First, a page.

Niigata, the prefecture where my university is located, is considered as Japan’s Snow Country or Yukiguni. Winter starts earlier and ends later compared to Tokyo. I had been fascinated by my bullet train/shinkansen rides between Tokyo and Urasa wherein a long stretch of tunnel seems to teleport me be to and from different places and time.
One November morning, I was sitting inside the train while watching the beautiful sceneries pass my fleeting calmness. The magnificent colors of autumn were highlighted by the bright rays of the sun. The brook from afar glistened like pure crystals. Then, total darkness. The long tunnel suffocated the stranger in me, trying to be content with the familiarity of the train’s interior. Then the magic happened. The light was blinding and when I adjusted my sight to the sudden brightness, I thought for a moment that I was magically moved to a place where snow found its abode and a time when moments slowed down to dance with the falling snowflakes.
During the autumn of 2009, our professor brought us to the mountain slopes of Yuzawa, a nearby town, where we marveled at the red, orange, and yellow hues of canopies. We also got the chance to visit a museum showcasing how the people of Niigata during the pre-modern time coped with harsh winters sans the comforts of modern technology. I want to share some of the photos I took during our field trip. The ingenuity of those who braved the cruel weather years back was truly impressive.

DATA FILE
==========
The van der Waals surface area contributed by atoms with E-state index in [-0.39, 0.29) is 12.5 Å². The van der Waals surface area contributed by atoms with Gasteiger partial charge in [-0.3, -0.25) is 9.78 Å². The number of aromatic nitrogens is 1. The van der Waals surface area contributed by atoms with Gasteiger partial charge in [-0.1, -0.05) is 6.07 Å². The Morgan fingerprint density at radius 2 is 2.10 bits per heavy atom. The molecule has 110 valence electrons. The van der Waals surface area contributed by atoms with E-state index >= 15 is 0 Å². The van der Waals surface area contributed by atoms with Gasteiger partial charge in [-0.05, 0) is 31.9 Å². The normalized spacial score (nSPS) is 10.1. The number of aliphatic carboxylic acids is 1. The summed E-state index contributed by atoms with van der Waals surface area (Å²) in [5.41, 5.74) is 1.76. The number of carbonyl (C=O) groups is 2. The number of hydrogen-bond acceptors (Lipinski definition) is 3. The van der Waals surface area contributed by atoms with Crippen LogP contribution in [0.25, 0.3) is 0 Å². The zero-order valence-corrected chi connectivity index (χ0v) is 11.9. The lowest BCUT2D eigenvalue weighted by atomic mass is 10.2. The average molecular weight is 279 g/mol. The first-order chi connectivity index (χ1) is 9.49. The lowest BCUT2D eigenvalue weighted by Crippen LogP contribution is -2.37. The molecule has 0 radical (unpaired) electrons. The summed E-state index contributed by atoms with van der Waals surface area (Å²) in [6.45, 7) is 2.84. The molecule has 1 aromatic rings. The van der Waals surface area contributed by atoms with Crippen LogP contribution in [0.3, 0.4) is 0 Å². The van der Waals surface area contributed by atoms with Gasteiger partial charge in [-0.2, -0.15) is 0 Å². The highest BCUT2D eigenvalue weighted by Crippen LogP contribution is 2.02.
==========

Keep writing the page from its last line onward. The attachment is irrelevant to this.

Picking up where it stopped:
The museum is dedicated to the Yasunari Kawabata, the author of the literary novel, Yukiguni. He is a Nobel Price recipient for literature in 1968. There are various paintings illustrating how Kawabata depicted Yukiguni evoking the imagination especially of those who read the novel. How the people lived in those days is the main theme of the museum. We also had a fine Japanese dining at the Takahan Hotel and a relaxing dip in their beautiful hot spring/onsen (I will create a separate post for this).